Nov 25, 2007
By: Alvaro Fernandez
Who has not heard “Use It or Lose It”. Now, what is “It”? Last week I gave a talk at the Italian Consulate in San Francisco, and one of the areas attendants seemed to enjoy the most was learning about what our brains are and how they work, peaking into the “black box” of our minds. Without understanding at least the basics, how can we make good decisions about our own brain health and fitness?
Let’s review at a glance:
The brain is composed of 3 main sub-systems
A) Neocortex, or Human Brain, is the most recent area, where we perform high-level thinking and complex integrative tasks. Other mammals do have this part too, but in smaller proportion of the whole brain volume. This is where we have our right and left hemispheres.
B) Limbic System, or Mammalian Brain, critical for emotions and for memory,
C) Cerebellum and Stem, or Reptilian Brain, that regulates basic vital variables such as breathing, heartbeat and motor coordination (Credit for pic: Arnold Keyserling and R.C.L.)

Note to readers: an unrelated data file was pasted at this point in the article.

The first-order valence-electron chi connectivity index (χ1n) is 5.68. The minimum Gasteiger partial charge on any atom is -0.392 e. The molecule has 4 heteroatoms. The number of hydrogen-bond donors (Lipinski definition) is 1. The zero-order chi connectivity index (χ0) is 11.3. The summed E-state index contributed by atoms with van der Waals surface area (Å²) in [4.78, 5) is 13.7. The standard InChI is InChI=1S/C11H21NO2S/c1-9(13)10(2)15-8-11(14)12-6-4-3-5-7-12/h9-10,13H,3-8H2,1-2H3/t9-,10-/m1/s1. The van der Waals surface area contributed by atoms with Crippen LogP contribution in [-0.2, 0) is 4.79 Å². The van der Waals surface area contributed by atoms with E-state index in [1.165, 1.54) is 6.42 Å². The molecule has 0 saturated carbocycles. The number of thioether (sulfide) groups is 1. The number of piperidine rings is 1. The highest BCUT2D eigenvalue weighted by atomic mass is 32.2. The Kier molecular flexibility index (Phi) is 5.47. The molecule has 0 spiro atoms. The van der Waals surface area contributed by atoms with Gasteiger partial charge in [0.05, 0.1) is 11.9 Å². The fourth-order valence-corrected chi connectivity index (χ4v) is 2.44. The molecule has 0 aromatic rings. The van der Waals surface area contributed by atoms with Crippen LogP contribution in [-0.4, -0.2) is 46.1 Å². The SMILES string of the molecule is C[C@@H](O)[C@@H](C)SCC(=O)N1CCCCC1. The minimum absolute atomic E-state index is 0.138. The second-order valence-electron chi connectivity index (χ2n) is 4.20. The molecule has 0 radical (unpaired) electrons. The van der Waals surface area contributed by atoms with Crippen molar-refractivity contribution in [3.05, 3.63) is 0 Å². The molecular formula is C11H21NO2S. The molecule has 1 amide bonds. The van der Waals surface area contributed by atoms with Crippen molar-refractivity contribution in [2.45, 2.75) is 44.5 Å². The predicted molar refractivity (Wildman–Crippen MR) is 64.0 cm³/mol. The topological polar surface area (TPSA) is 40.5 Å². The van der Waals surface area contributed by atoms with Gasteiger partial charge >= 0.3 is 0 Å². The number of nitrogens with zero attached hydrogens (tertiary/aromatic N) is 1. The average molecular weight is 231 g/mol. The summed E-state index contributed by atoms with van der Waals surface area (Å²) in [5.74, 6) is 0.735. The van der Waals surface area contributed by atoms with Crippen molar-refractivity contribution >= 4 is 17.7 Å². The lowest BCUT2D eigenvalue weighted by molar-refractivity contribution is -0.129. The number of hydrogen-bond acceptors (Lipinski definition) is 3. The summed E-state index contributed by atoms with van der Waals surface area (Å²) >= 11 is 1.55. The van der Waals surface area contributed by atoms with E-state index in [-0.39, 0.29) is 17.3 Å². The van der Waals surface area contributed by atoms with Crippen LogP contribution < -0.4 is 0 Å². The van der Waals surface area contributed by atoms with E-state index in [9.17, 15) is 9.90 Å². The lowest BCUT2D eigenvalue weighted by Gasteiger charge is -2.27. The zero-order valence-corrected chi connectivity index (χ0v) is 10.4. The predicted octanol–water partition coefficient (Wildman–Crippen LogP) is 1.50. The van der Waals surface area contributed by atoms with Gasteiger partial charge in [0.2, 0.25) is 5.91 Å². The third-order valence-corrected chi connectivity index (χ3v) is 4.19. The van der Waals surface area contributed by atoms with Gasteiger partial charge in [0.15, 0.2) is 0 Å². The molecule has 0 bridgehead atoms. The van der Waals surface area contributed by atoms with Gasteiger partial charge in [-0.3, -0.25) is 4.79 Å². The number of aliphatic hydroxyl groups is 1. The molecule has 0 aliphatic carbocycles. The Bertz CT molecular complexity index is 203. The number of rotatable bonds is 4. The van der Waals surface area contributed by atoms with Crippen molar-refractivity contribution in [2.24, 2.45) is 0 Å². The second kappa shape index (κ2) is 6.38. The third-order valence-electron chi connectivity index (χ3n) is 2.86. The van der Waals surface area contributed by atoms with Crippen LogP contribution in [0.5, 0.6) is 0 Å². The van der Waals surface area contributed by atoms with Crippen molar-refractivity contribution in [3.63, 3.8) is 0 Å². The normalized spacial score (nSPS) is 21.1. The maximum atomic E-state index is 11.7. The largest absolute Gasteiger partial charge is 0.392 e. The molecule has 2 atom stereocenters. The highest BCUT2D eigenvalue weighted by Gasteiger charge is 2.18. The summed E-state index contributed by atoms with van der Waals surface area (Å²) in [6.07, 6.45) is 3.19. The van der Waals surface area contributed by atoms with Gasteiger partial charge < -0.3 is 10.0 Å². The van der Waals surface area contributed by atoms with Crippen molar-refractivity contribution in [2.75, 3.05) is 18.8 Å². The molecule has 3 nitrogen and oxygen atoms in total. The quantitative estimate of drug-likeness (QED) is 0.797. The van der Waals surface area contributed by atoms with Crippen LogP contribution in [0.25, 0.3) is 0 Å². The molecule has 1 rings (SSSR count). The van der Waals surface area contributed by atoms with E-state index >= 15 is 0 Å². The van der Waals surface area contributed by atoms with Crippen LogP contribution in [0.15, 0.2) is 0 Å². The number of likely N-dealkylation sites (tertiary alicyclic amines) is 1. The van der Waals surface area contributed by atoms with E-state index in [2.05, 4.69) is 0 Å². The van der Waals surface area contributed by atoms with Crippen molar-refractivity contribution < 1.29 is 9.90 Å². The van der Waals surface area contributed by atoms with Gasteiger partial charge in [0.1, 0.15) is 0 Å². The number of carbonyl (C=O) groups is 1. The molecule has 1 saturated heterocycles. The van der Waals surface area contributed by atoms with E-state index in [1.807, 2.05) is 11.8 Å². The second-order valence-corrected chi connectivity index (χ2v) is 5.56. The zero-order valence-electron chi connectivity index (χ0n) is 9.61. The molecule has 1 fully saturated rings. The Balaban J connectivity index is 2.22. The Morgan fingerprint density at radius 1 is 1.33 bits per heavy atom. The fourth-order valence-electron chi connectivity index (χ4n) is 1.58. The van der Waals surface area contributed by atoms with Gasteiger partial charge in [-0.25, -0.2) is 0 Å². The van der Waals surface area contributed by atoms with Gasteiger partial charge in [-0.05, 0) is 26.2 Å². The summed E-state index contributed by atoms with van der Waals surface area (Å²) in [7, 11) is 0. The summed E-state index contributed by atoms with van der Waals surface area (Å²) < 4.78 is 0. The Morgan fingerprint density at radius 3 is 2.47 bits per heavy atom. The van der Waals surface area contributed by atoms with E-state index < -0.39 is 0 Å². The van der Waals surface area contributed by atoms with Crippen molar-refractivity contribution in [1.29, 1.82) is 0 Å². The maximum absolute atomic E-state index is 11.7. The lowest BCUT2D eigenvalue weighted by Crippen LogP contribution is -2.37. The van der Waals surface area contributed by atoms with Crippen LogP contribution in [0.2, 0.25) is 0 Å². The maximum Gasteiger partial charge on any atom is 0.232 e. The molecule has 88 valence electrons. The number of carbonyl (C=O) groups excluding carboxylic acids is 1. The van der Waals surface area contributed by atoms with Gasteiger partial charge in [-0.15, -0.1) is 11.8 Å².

More about the Limbic System
For instance, the amygdala gets triggered to prepare us to deal with a threatening situation, resulting in our feeling of fear.
The hippocampus is key in the formation of memory. (Credit for pic.: Sandhills College)
More about the Neocortex
The Neocortex is composed of:
- Frontal Lobes: or the CEO of the Brain, for sophisticated brain functions such as planning and conceptualizing.
- Temporal lobes: Auditory processes and language
- Occipital: Visual processing center
(credit for pic: Morphonix)
When we exercise our brains
When we exercise our brains, we put our neurons and connections between neurons in action.
“Cells that fire together wire together” means that synapses-unions between neurons– get solidified the more often the respective neurons “talk” to each other. (Credit for pic.: Peter Furstenberg)
Given the diversity of functions outlined above, it is clear that different activities are going to activate different brain areas, which scientists now know thanks to neuroimaging techniques.
There is no one magic bullet that is best (either crosswords puzzles, or computer-based programs, or physical exercise): We do need a variety of mental stimulation or “brain exercises” to maintain the whole brain healthy.
Read more about the brain and brain skills/cognitive abilities:
Read more about how to keep the brain sharp:
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